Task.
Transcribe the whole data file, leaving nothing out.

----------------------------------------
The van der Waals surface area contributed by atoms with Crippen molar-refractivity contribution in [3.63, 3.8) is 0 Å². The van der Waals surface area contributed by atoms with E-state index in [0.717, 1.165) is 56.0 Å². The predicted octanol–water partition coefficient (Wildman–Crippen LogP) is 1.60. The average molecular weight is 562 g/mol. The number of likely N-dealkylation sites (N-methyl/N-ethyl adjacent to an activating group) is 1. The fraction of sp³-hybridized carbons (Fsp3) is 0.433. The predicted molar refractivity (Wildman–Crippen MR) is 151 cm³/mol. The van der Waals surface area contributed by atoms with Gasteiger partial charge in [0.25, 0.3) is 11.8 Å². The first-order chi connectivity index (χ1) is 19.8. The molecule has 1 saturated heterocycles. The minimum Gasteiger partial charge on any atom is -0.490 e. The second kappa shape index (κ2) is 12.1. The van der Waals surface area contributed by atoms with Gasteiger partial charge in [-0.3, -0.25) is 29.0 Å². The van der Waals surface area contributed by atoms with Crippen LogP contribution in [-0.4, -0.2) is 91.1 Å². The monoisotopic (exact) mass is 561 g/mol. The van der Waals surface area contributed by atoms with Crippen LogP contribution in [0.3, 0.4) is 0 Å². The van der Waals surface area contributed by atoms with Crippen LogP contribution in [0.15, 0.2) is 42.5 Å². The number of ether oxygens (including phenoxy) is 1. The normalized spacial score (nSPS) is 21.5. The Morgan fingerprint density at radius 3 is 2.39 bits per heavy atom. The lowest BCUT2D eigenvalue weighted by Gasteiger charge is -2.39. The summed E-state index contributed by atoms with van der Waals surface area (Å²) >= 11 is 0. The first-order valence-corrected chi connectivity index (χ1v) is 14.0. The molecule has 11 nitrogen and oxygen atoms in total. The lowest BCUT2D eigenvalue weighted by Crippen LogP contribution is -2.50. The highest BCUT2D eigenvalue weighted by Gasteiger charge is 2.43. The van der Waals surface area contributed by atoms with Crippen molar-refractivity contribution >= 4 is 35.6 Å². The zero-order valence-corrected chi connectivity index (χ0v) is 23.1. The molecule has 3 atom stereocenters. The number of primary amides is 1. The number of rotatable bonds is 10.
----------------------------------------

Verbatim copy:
The van der Waals surface area contributed by atoms with Crippen molar-refractivity contribution in [3.63, 3.8) is 0 Å². The van der Waals surface area contributed by atoms with E-state index in [0.717, 1.165) is 56.0 Å². The predicted octanol–water partition coefficient (Wildman–Crippen LogP) is 1.60. The average molecular weight is 562 g/mol. The number of likely N-dealkylation sites (N-methyl/N-ethyl adjacent to an activating group) is 1. The fraction of sp³-hybridized carbons (Fsp3) is 0.433. The predicted molar refractivity (Wildman–Crippen MR) is 151 cm³/mol. The van der Waals surface area contributed by atoms with Gasteiger partial charge in [0.25, 0.3) is 11.8 Å². The first-order chi connectivity index (χ1) is 19.8. The molecule has 1 saturated heterocycles. The minimum Gasteiger partial charge on any atom is -0.490 e. The second kappa shape index (κ2) is 12.1. The van der Waals surface area contributed by atoms with Gasteiger partial charge in [-0.3, -0.25) is 29.0 Å². The van der Waals surface area contributed by atoms with Crippen LogP contribution in [-0.4, -0.2) is 91.1 Å². The monoisotopic (exact) mass is 561 g/mol. The van der Waals surface area contributed by atoms with Crippen LogP contribution in [0.3, 0.4) is 0 Å². The van der Waals surface area contributed by atoms with Crippen LogP contribution in [0.15, 0.2) is 42.5 Å². The number of ether oxygens (including phenoxy) is 1. The normalized spacial score (nSPS) is 21.5. The Morgan fingerprint density at radius 3 is 2.39 bits per heavy atom. The lowest BCUT2D eigenvalue weighted by Gasteiger charge is -2.39. The summed E-state index contributed by atoms with van der Waals surface area (Å²) >= 11 is 0. The first-order valence-corrected chi connectivity index (χ1v) is 14.0. The molecule has 11 nitrogen and oxygen atoms in total. The lowest BCUT2D eigenvalue weighted by Crippen LogP contribution is -2.50. The highest BCUT2D eigenvalue weighted by Gasteiger charge is 2.43. The van der Waals surface area contributed by atoms with Crippen molar-refractivity contribution >= 4 is 35.6 Å². The zero-order valence-corrected chi connectivity index (χ0v) is 23.1. The molecule has 3 atom stereocenters. The number of primary amides is 1. The number of rotatable bonds is 10.